Tuesday, August 30, 2011


The window display of a Japanese collectibles store - “A habit cannot be tossed out the window; it must be coaxed down the stairs a step at a time.”

Winston Churchill said, "We shall fight on the beaches, we shall fight
on the landing grounds, we shall fight in the fields and in the
streets, we shall fight in the hills." Like humorist Bob Orben added,
"That sounds a lot like our family vacations." And for some people it
sounds like everyday life.

The problem is not whether families should have conflict - of course
they will! The problem is rather whether or not those conflicts will
end. For some people, living in families is like the Hundred Year War.
Conflict that has a good ending can bring people closer together, but
fighting that goes on and on will only tear families apart.

At one point during a game, the coach said to one of his young
players, "Do you understand what cooperation is? What a team is?" The
little boy nodded yes.

"Do you understand that what matters is whether we win together as a
team?" The little boy nodded yes.

"So," the coach continued, "when a strike is called, or you are out at
first, you don't argue or curse or attack the umpire. Do you
understand all that?" Again, the boy nodded yes.

"Good," said the coach. "Now go over there and explain it to your

Families are like baseball teams. The only way a family will win is as
a team. They win pulling together; they never win pushing against each

If your family has conflict – talk it out. Then when it's over, let it
really be over so you can pull together. That is the only way your
family will win!

From Lifesupport

Lifesigns Life Quotes

Sunday, August 28, 2011


Master Grade Sword Impulse Gundam model kit - “Only one who devotes himself to a cause with his whole strength and soul can be a true master. For this reason mastery demands all of a person.”

Did you hear about the man who attempted skydiving for the first
time? His parachute didn't open. Then his auxiliary chute failed. Now
he found himself in free fall with no more options.

Then a strange thing happened. He spotted something coming up towards
him from the ground at a high rate of speed. It was a man! When he
was sure they would pass one another without a collision, he shouted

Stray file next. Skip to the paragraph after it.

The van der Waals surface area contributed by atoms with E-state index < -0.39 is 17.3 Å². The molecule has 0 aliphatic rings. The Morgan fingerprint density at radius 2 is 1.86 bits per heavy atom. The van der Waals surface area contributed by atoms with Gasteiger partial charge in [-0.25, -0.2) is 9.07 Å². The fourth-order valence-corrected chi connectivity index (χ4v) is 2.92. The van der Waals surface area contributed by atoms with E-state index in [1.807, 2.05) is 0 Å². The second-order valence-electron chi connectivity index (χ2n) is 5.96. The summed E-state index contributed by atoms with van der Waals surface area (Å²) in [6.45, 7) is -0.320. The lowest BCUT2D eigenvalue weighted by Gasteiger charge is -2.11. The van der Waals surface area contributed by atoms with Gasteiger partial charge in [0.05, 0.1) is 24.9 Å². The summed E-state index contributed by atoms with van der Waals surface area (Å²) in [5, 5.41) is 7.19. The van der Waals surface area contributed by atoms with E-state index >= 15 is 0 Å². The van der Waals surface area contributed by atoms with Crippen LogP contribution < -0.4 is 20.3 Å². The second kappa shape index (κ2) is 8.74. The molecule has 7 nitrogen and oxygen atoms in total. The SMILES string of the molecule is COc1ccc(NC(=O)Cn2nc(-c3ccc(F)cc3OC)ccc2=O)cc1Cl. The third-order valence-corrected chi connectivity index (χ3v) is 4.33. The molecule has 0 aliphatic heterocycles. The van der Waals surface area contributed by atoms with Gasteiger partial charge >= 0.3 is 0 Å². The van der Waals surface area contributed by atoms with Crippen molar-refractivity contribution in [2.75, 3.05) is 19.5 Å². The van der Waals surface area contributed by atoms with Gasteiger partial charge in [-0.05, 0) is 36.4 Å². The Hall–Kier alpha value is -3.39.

down to the figure, "Do you know anything about parachutes?"

"No!" the man called back. "Do you know anything about gas stoves?"

A little bit of technological knowledge could have been helpful in
both cases. But it has never just been about how much we know.

I read that the world's body of knowledge doubled from 1900 to 1950.
In other words, knowledge that took thousands of years to accumulate
doubled in only fifty years. It then doubled again between 1950 and
1965. In just fifteen years. It is estimated that the world's body of
knowledge doubled once more between 1965 and 1970 and now doubles
every five years. Amazing! We can never keep up with all there is to

But perhaps more important than how much any of us knows is how
consistently we act on the knowledge we have. We certainly need
enough knowledge to live fruitful and constructive lives, but even
knowledge will not serve well if we neglect to use it.

You may know that material things don't bring lasting happiness. Will
you actively pursue things of the heart and spirit?

You may know peace comes when you forgive. Will you decide to put
down that grudge and leave it behind?

You may know that any decision made from fear alone is likely to be
wrong. Will you choose the path of courage, even if that path seems
hard to navigate?

Most of us know important principles about effective living. But in
the end, what we know to be true is of no consequence - the decisions
we make are everything. And if we apply well even the little we know,
we can be healthy, happy and hopeful.

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Lifesigns Life Quotes

Friday, August 26, 2011


Gardening spades for sale - “Gardening requires lots of water - most of it in the form of perspiration.”

One woman describes herself as "Five feet, three inches tall and
pleasingly plump." After she had a minor accident, her mother
accompanied her to the hospital emergency room. The admitting nurse
asked for her height and weight, and she blurted out,
"Five-foot-eight, 125 pounds."

The nurse pondered over this information and looked over the patient.
Then the woman's mother leaned over to her and gently chided,
"Sweetheart, this is not the Internet."

If you could change your appearance in life as easily as you can make
one up on the Internet, would you remake yourself? We live in an age
when people are increasingly dissatisfied with their bodies. They want
liposuction, face lifts, tummy tucks, silicon implants and cosmetic
surgery – too often for no other reason than to look like someone

And don't think I am only talking about women. Men too place great
emphasis on their bodies. Studies show that in 1972, one in six men
didn't like their appearance; today, almost 50% of men surveyed
reported being unhappy with their looks. According to the book THE
ADONIS COMPLEX New York: The Free Press, 2000), more and more men are
feeling insecure about their appearance. In 1996, over 700,000 men had
some cosmetic surgery – often in an unhealthy attempt to fix a
perceived flaw that nobody else noticed. Eating disorders and steroid
abuse are all too common among males.

Authors Harrison Pope, Katharine Phillips, and Robert Olivardia did an
experiment in which men were asked to take a computer image of an
ordinary man and add muscle mass to him until he was the size these
men wanted to be. On average, the men packed about 28 more pounds of
muscle mass on the computer image; women, on the other hand, only
added a negligible amount of muscles to the image to create their
ideal guy.

Poet Khalil Gibran said, "Beauty is not in the face; beauty is a light
in the heart." When we choose to believe that our most attractive